A fter more than twenty years of military mayhem, political corruption, piratical blackmail, terrorist intervention and continuous drought, the Somalia Democratic Republic took a few uncertain steps towards relative normality and stability this week. The international community has been engaged for years in an effort to establish a form of democratic process in this benighted country. The UN, EU, African Union, individual governments and many other organisations have worked together to dislodge terrorist groups like al-Shabaab and weed out ever-present al-Qaeda influence and have poured in money for humanitarian aid and necessary development projects.
This week the greater part of an appointed new parliament was established; it will have the task of naming a president, forming an interim government, organising elections and starting the preparation of a new constitution.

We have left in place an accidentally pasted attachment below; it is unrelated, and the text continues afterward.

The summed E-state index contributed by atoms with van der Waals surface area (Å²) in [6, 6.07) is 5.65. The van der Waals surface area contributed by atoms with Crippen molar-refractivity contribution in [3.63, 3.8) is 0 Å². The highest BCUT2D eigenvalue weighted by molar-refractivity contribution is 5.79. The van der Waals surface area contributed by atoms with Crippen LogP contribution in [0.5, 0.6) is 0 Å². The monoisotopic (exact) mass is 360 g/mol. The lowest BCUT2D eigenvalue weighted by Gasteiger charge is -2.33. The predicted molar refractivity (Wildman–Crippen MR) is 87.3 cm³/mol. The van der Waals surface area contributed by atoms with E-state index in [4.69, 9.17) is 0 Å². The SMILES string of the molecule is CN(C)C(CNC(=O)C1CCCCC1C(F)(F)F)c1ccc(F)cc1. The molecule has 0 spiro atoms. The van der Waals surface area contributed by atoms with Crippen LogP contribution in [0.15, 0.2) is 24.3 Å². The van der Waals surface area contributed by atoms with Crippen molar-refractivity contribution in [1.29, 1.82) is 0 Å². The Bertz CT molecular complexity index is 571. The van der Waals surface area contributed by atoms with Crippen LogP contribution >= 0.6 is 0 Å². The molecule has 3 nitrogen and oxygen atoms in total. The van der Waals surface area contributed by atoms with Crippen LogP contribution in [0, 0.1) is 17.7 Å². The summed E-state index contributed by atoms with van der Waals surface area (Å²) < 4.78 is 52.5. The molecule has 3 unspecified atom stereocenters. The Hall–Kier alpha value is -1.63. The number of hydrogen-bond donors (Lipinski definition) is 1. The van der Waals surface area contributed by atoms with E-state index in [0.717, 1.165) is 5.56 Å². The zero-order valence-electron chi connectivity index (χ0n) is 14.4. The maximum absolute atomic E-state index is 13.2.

This staged process for democratic development after years of dictatorship or military rule is also being used in Egypt and Libya but in Somalia it will be subject to its severest test. Even among the most dedicated international representatives working in Somalia there is almost total acceptance that the country and its leaders are incurably corrupt after two decades of lawlessness. And away from the capital Mogadishu some 2.5 million people still face a crisis of famine because of the failure of last year's crops. It is indeed difficult to be optimistic about Somalia but the effort must be made.